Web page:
Supporting LZ4 as initramfs compressor

Colin Ian King colin.king at
Fri Aug 24 13:11:23 UTC 2018


In a similar kind of exercise, I've been looking at the default
compression for the kernel and how this affects boot speed.

(libreoffice spread sheet)

I've tested this on a fairly speedy desktop box and it is interesting to
see that lz4 is blisteringly fast at decompressing the kernel, next is
lzo followed by gzip.  xz, lzma and bzip2 are painfully slow in
decompression by comparison.

The trade off is compressed kernel size and hence how much time is
required to load a compressed kernel becomes important. Since gzip
compresses better than lz4 and lzo, one finds that a gzip compressed
kernel booted from a HDD boots slightly faster than lz4 and lzo. Where
as on a moderately fast SSD the faster load speed ends up with lz4 being
marginally faster than lzo and gzip.

So, the "best" kernel compression is hard to split between gzip/lzo/lz4
for a typical SSD based 3.4GHz box, and gzip is probably best for a HDD
based 3.4GHz box.  These results will differ on different H/W depending
on CPU speed, drive speed, bus speed and even how fragmented and/or
where the kernel is located on the boot device.

The next variable for me to look at is how CPU speed/architecture
changes boot performance, I hope to get around checking this out on a
Synquacer 24 proc ARM64 box in some time in the near future.


On 19/03/18 14:59, Balint Reczey wrote:
> Hi,
> Initramfs-tools uses gzip compression by default which served us well
> for quite some time but LZ4 offers way faster decompression while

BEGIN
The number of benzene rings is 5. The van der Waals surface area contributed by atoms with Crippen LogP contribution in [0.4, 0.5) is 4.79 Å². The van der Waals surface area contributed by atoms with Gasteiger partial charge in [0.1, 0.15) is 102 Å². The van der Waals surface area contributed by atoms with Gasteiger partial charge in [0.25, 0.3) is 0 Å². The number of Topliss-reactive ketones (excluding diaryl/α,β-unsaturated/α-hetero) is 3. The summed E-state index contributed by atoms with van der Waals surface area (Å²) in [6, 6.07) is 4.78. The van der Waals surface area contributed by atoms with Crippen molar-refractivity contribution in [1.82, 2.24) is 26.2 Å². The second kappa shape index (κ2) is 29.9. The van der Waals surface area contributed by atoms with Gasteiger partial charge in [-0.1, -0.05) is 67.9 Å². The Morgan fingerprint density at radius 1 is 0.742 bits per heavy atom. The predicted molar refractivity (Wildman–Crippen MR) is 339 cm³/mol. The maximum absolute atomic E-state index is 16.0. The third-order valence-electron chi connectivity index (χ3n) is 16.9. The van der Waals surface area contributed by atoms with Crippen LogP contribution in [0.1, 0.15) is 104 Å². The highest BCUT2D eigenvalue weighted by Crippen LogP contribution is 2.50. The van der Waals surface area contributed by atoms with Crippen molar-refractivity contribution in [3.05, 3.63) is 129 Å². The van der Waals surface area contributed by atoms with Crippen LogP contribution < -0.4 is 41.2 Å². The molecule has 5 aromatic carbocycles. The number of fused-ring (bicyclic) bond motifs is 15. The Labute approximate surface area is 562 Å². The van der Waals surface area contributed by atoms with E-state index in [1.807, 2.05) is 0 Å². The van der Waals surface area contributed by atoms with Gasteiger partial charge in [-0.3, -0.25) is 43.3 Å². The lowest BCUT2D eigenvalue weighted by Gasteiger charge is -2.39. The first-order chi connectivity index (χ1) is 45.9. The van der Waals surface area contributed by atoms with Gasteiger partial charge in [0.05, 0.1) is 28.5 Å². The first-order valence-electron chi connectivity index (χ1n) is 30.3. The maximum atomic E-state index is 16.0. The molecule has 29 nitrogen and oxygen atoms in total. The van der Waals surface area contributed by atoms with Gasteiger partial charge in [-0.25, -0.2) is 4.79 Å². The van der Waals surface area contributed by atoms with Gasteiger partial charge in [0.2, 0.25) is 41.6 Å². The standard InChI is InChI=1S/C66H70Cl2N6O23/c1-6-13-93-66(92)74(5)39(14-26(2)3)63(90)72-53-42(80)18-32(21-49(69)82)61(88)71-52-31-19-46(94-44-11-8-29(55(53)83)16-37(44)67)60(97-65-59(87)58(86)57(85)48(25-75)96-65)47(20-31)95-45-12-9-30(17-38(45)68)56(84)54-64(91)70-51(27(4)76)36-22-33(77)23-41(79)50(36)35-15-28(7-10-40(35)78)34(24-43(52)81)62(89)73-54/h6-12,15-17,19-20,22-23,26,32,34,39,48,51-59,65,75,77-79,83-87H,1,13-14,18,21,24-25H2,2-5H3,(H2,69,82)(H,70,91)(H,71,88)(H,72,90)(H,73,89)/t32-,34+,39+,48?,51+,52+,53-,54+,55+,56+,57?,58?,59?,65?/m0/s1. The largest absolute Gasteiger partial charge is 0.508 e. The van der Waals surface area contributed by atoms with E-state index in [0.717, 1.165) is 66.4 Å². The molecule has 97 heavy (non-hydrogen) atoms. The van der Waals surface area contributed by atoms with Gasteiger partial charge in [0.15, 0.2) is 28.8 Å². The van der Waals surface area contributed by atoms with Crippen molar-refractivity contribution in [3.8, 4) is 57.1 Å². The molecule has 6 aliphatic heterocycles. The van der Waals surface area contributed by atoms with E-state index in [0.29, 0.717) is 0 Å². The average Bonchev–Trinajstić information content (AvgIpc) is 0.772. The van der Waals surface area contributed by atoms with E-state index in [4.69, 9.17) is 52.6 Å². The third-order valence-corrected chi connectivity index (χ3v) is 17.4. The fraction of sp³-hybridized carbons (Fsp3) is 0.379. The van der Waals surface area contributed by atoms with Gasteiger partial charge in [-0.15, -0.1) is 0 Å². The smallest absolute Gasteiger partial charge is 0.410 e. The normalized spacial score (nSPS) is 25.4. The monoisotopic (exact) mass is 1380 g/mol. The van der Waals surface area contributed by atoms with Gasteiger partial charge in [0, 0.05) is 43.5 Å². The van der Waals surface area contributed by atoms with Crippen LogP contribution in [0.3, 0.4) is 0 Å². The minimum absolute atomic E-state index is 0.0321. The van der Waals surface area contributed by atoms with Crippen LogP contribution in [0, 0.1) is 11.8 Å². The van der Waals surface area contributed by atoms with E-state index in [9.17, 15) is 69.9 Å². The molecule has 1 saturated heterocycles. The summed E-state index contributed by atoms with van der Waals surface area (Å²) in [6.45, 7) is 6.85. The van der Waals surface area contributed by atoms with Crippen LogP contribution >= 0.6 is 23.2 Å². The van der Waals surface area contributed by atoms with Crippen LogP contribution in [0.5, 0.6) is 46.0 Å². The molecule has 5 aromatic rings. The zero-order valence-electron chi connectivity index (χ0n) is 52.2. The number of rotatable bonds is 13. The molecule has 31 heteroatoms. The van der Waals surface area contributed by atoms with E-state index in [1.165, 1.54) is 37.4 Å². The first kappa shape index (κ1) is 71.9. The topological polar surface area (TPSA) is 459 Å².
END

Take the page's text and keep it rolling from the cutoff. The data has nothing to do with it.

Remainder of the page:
> making a only slightly bigger initramfs files.
> On my old laptop the initramfs extraction time decreased from ~1.2s to ~0.24s:
> (with lz4)
> kernel: [    0.297726] Unpacking initramfs...
> kernel: [    0.535061] Freeing initrd memory: 77940K
> kernel: [    0.301637] Unpacking initramfs...
> kernel: [    0.539109] Freeing initrd memory: 77940K
> (with gzip)
> kernel: [    0.273748] Unpacking initramfs...
> kernel: [    1.490066] Freeing initrd memory: 57140K
> kernel: [    0.281729] Unpacking initramfs...
> kernel: [    1.498493] Freeing initrd memory: 57140K
> The increase in the initrd.img size is ~14%:
> (lz4)
> -rw-r--r-- 1 root root 66709065 márc  19 14:24
> /boot/initrd.img-4.15.0-12-generic
> (gzip)
> -rw-r--r-- 1 root root 58510993 márc  19 12:57
> /boot/initrd.img-4.15.0-12-generic.bak
> Initramfs creation speed also improved a bit from ~24s to ~21s wall clock time:
> (lz4)
> update-initramfs: Generating /boot/initrd.img-4.15.0-12-generic
> 14.97user 6.31system 0:20.47elapsed 103%CPU (0avgtext+0avgdata
> 22368maxresident)k
> update-initramfs: Generating /boot/initrd.img-4.15.0-12-generic
> 15.18user 6.49system 0:20.48elapsed 105%CPU (0avgtext+0avgdata
> 22308maxresident)k
> (gzip)
> update-initramfs: Generating /boot/initrd.img-4.15.0-12-generic
> 18.23user 6.77system 0:23.61elapsed 105%CPU (0avgtext+0avgdata
> 22396maxresident)k
> update-initramfs: Generating /boot/initrd.img-4.15.0-12-generic
> 18.38user 6.83system 0:23.82elapsed 105%CPU (0avgtext+0avgdata
> 22292maxresident)k
> Base on the results I plan adding LZ4 compression support to
> initramfs-tools as requested in LP: #1488620 [1] in the next days
> without setting it as default and I propose setting LZ4 as default for
> 18.10.
> I'm aware of the old problem of /boot filling up with kernels and
> initramfs files but unattended-upgrades already removes old kernels
> [2] and update-manager is planned to do the same starting with 18.04
> [3] thus Ubuntu systems will have enough space in /boot to allow
> slightly bigger initrd files.
> Cheers,
> Balint
> [1]
> [2]
> [3]

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